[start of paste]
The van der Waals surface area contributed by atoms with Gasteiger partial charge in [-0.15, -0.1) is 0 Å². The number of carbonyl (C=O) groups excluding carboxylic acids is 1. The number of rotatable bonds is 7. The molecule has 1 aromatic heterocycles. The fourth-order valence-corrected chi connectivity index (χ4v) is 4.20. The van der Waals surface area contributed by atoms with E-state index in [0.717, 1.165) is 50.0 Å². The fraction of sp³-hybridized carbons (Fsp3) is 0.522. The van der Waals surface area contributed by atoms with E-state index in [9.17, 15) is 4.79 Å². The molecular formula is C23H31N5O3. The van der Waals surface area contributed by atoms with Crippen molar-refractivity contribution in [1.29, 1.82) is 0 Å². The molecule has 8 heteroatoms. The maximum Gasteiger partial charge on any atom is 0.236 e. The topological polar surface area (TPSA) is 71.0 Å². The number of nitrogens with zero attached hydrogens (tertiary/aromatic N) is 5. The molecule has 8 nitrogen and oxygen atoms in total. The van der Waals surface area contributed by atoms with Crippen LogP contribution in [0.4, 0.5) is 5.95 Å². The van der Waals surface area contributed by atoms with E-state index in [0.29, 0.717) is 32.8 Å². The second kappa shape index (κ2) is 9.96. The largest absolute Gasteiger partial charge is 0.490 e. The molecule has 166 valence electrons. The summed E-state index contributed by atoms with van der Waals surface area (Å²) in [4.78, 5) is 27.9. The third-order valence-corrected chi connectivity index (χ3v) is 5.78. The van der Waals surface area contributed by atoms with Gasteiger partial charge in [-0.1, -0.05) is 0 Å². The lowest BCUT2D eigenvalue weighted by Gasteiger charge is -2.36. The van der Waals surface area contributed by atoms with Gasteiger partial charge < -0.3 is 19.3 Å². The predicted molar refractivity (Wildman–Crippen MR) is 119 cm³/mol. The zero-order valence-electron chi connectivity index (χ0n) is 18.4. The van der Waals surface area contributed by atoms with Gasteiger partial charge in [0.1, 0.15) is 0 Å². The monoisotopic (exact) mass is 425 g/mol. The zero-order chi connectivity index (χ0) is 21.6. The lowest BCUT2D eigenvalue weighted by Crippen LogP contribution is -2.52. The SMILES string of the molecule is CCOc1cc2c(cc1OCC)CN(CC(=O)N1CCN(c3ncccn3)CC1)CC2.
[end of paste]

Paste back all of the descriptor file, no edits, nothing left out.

The van der Waals surface area contributed by atoms with Gasteiger partial charge in [-0.15, -0.1) is 0 Å². The number of carbonyl (C=O) groups excluding carboxylic acids is 1. The number of rotatable bonds is 7. The molecule has 1 aromatic heterocycles. The fourth-order valence-corrected chi connectivity index (χ4v) is 4.20. The van der Waals surface area contributed by atoms with E-state index in [0.717, 1.165) is 50.0 Å². The fraction of sp³-hybridized carbons (Fsp3) is 0.522. The van der Waals surface area contributed by atoms with E-state index in [9.17, 15) is 4.79 Å². The molecular formula is C23H31N5O3. The van der Waals surface area contributed by atoms with Crippen molar-refractivity contribution in [1.29, 1.82) is 0 Å². The molecule has 8 heteroatoms. The maximum Gasteiger partial charge on any atom is 0.236 e. The topological polar surface area (TPSA) is 71.0 Å². The number of nitrogens with zero attached hydrogens (tertiary/aromatic N) is 5. The molecule has 8 nitrogen and oxygen atoms in total. The van der Waals surface area contributed by atoms with Crippen LogP contribution in [0.4, 0.5) is 5.95 Å². The van der Waals surface area contributed by atoms with E-state index in [0.29, 0.717) is 32.8 Å². The second kappa shape index (κ2) is 9.96. The largest absolute Gasteiger partial charge is 0.490 e. The molecule has 166 valence electrons. The summed E-state index contributed by atoms with van der Waals surface area (Å²) in [4.78, 5) is 27.9. The third-order valence-corrected chi connectivity index (χ3v) is 5.78. The van der Waals surface area contributed by atoms with Gasteiger partial charge in [-0.1, -0.05) is 0 Å². The lowest BCUT2D eigenvalue weighted by Gasteiger charge is -2.36. The van der Waals surface area contributed by atoms with Gasteiger partial charge < -0.3 is 19.3 Å². The predicted molar refractivity (Wildman–Crippen MR) is 119 cm³/mol. The zero-order valence-electron chi connectivity index (χ0n) is 18.4. The van der Waals surface area contributed by atoms with Gasteiger partial charge in [0.1, 0.15) is 0 Å². The monoisotopic (exact) mass is 425 g/mol. The zero-order chi connectivity index (χ0) is 21.6. The lowest BCUT2D eigenvalue weighted by Crippen LogP contribution is -2.52. The SMILES string of the molecule is CCOc1cc2c(cc1OCC)CN(CC(=O)N1CCN(c3ncccn3)CC1)CC2.